Equity Release – much better than the bad old days

There are few financial products available to ordinary individuals that have had quite the bad press that equity release has had over the years.  Despite this you still hear it being discussed as a viable option for retirees, so what gives?

Basically equity release is a fairer, more transparent and, crucially, a more affordable option than it used to be.  It is also now regulated by the Financial Conduct Authority (FCA) and the industry is led by the Equity Release Council.

These days the most common form of equity release is the so-called lifetime mortgage.  The key thing is that under such an arrangement the equity release provider doesn’t take a share of your home as used to happen in the bad old days.  You merely have a mortgage secured against your property.  This means that, as with a traditional mortgage, you still benefit from 100% of any capital appreciation that occurs after you have taken the loan.

However, unlike a traditional mortgage, you neither make any repayments of the original loan, nor do you pay interest.  The mortgage is settled from your estate when you die and the interest is simply rolled into the loan during your lifetime.

The interest rate (as of January 2018) could be as low as 3.75% for a fixed rate deal which lasts for the term of the mortgage.  This is a far cry from the 7% or even 9% that was not uncommon just a few years ago.  As a guide, if the rate is 7% the size of the debt will double every 10 years.

So let’s look at a little example.

Brian and Rachel are both in their seventies and have a home worth £300,000 with no outstanding mortgage.  They aren’t keen to downsize just yet (which, of course, is another way of getting at the equity in you main residence).  However, they would like to be able to have more money to spend in their retirement.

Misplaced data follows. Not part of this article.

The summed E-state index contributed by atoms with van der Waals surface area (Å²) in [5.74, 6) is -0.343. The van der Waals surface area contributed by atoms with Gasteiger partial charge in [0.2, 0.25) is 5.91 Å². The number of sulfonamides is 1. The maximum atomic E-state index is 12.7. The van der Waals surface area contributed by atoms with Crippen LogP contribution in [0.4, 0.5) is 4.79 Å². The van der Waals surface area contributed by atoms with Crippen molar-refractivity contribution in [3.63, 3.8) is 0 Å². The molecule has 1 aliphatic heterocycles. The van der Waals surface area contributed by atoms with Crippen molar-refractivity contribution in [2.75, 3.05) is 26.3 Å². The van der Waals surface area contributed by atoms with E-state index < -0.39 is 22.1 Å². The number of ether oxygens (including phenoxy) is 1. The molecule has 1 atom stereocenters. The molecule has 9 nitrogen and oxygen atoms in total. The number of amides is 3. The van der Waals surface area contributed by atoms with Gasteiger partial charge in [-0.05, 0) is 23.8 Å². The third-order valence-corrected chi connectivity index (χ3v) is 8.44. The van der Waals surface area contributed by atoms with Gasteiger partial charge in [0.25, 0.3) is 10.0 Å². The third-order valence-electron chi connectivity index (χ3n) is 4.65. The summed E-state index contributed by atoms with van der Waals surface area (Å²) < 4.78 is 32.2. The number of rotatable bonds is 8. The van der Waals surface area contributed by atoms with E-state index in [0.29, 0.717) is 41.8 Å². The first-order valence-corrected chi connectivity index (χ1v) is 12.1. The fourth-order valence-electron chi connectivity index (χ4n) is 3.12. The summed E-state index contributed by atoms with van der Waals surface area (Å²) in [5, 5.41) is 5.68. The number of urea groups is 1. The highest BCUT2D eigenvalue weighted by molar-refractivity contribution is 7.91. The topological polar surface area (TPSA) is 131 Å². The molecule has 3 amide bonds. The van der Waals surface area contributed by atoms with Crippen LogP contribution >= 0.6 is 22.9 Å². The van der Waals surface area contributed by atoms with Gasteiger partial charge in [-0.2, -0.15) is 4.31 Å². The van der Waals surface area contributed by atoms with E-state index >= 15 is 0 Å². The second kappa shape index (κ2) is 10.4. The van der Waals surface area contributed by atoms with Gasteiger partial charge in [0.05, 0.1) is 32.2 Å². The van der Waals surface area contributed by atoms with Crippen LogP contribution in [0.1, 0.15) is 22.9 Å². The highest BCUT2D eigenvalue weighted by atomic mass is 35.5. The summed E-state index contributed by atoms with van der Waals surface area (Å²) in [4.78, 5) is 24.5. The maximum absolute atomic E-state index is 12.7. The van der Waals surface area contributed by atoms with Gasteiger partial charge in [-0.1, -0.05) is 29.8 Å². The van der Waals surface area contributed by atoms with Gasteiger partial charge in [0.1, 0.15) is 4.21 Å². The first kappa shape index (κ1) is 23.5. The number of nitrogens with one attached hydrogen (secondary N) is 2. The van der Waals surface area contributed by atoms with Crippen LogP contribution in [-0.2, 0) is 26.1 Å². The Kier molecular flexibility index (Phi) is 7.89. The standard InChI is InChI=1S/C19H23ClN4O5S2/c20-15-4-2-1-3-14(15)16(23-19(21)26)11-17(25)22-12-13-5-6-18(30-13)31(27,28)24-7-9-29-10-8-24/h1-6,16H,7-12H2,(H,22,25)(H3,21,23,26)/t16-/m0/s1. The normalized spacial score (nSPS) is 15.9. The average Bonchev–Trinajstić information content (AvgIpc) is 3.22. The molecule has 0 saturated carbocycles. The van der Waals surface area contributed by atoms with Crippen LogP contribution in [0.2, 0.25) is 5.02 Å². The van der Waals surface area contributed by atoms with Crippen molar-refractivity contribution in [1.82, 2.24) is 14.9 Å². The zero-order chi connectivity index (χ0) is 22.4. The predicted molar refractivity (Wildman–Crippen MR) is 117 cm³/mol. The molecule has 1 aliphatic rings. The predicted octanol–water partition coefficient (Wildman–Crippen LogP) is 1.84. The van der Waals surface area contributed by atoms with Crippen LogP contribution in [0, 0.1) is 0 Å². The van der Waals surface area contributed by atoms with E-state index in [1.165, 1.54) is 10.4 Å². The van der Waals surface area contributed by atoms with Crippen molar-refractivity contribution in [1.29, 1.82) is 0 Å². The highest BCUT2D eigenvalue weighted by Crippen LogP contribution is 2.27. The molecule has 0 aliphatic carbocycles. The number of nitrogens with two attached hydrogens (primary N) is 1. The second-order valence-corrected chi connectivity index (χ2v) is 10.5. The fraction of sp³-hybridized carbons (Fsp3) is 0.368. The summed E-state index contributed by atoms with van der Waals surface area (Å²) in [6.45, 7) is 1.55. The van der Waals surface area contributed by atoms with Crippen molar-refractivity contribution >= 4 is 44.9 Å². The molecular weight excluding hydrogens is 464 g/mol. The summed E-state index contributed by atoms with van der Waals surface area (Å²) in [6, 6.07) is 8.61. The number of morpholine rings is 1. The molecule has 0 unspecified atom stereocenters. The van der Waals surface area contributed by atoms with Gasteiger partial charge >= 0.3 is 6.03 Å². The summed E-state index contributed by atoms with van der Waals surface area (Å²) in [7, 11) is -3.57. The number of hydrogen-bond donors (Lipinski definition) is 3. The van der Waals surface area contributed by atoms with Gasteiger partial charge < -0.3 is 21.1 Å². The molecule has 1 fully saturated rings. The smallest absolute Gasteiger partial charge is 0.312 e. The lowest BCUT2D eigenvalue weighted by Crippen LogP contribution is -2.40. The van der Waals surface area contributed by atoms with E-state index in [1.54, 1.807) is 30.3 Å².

One feature that would particularly help Brian and Rachel is that the proceeds from today’s lifetime mortgages don’t even have to be drawn down all at once.  You can take what you need, when you need it, so you only pay interest on what you have actually drawn.

Being in their seventies the most that the couple can typically borrow is likely to be around 40% of the value of the property: in this case £120,000.

If we assume the 3.75% fixed rate from above, then the size of the loan will have risen to around £175,000 after 10 years (depending on how exactly the interest is calculated). 

At the same time, however, the value of their house could easily have risen at the same annual rate, which would mean it was now worth almost £435,000.  That being the case their equity would still be around £260,000, despite having withdrawn £120,000.


Those are the pros, but there are always cons

  • The first is that it is still possible to face high fees if, for any reason, you need to redeem your mortgage early.  This is the same as with a conventional fixed rate mortgage.  Basically there is usually a lock in period.  One provider I’ve seen also charges a completion fee of £1,295, which is not untypical for the sector.  You may also have to pay solicitor’s fees and for a valuation.
  • The second issue is that drawing any equity from your home is tax free, but still might affect any means-tested benefits you are receiving.

In general however, equity release is one way of supplementing your savings in retirement.  However, because of the costs involved, it should probably be regarded as last resort, or safety cushion, rather than part of your basic retirement plan.


PensionMan Top Tip!

One alternative might be an informal equity release arrangement with a family member, particularly if that family member stands to benefit from your estate after you have died.

They could make a loan to you against the value of your house.  The value of the loan (plus the rolled up interest) could be offset against the value of your estate in assessing inheritance tax.  Your potential beneficiary could therefore reduce the IHT bill on your estate, plus receive a decent rate of interest on their savings.

This is something that is best formalised with a solicitor, but might avoid heavy fees, as well as retaining the interest accumulated within the family.


Some other issues you might also want to consider before deciding on equity release:

  • Is it feasible to live in the house into old age?
  • Is anyone living in the house currently likely to need care anytime soon?

Both of these issues might mean that a long-term commitment to a lifetime mortgage would be unsuitable.

The equity release council is an industry association, so can hardly be expected to be too critical.  Nevertheless, its Frequently Asked Questions section is well worth a read if you are considering releasing equity from your home.



Take care out there